“We found 22°C was the threshold with minimal call-outs – for each degree below 22 there was a 1.3% increase in call-outs.

“We also studied the delayed effects of hot and cold days by looking at the relationship between exposure to hot or cold temperature and the number of call-outs on the second and third days after their exposure using a time series model.”

Previous research has shown that people adapt to the normal conditions in their city, so minimum call-out temperatures may vary by city.

Self-Organising Molecule

The University of Queensland has had a hand in the creation of a molecule that can reorganise itself in a manner reminiscent of biological molecules such as DNA.

Dr Jack Clegg of the School of Chemistry and Molecular Biosciences said that when 60 component molecules were put together they transformed themselves from a tetrahedral shape to a pentagonal prism. “Up until now we’ve only be able to do this on a very basic level,” Clegg said. “We’ve succeeded in preparing and characterising a new chemical system that is capable of structural reconstitution on receipt of one molecular signal to create a tight binding pocket for a chloride anion.”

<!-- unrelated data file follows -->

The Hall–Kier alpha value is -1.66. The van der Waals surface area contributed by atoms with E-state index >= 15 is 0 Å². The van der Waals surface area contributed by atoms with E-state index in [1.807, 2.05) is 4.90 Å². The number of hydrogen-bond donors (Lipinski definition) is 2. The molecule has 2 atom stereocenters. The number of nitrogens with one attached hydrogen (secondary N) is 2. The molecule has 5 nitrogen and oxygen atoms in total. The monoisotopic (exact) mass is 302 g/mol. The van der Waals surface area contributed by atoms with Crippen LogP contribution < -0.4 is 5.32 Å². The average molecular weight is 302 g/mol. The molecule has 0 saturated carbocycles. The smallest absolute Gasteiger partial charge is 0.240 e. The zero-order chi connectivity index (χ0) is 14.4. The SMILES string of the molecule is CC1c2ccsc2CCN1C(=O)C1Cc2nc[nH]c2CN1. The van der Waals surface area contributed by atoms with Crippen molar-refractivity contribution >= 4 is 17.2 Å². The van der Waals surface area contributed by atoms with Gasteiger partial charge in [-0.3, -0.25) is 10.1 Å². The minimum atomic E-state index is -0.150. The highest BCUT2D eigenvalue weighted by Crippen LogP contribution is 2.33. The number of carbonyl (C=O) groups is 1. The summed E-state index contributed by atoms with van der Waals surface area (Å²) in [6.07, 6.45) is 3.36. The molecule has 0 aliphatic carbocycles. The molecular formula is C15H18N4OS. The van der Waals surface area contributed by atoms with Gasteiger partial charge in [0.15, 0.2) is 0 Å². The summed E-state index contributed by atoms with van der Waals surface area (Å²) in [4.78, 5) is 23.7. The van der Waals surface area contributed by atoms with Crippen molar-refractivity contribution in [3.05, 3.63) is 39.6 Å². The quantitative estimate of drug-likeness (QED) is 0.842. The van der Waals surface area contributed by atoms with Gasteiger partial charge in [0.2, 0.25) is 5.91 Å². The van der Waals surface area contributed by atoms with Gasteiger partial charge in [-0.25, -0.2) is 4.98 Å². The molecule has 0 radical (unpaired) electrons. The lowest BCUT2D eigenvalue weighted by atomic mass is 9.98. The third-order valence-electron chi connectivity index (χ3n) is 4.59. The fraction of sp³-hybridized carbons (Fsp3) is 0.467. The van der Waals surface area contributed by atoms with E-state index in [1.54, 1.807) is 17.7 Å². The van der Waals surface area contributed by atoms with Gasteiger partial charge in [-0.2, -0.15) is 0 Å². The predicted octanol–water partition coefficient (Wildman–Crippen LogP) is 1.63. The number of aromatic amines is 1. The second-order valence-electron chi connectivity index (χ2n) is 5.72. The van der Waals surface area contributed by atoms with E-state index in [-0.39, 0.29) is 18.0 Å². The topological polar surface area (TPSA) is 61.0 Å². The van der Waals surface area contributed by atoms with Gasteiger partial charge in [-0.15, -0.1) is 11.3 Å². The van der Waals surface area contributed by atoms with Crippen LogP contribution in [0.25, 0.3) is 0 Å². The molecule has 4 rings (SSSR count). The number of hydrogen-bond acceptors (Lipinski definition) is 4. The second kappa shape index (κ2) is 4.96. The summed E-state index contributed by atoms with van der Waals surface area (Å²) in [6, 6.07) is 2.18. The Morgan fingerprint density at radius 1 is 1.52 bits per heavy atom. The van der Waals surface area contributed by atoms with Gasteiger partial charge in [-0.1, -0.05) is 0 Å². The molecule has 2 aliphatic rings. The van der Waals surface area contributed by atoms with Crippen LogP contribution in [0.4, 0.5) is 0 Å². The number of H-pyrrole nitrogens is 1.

The discovery was published in Nature Chemistry.

EEG for Stroke Minimisation

Quantitative Electroencephalogram (QEEG) monitoring can minimise the effects of stroke, a review of worldwide studies has found.

QEEGs can “help predict long-term deficits caused by stroke,” said Dr Simon Finnigan of the University of Queensland’s Centre for Clinical Research. “In addition, they could provide immediate information on how patients are responding to treatments and guide decisions about follow-on treatments, even before stroke symptoms change.”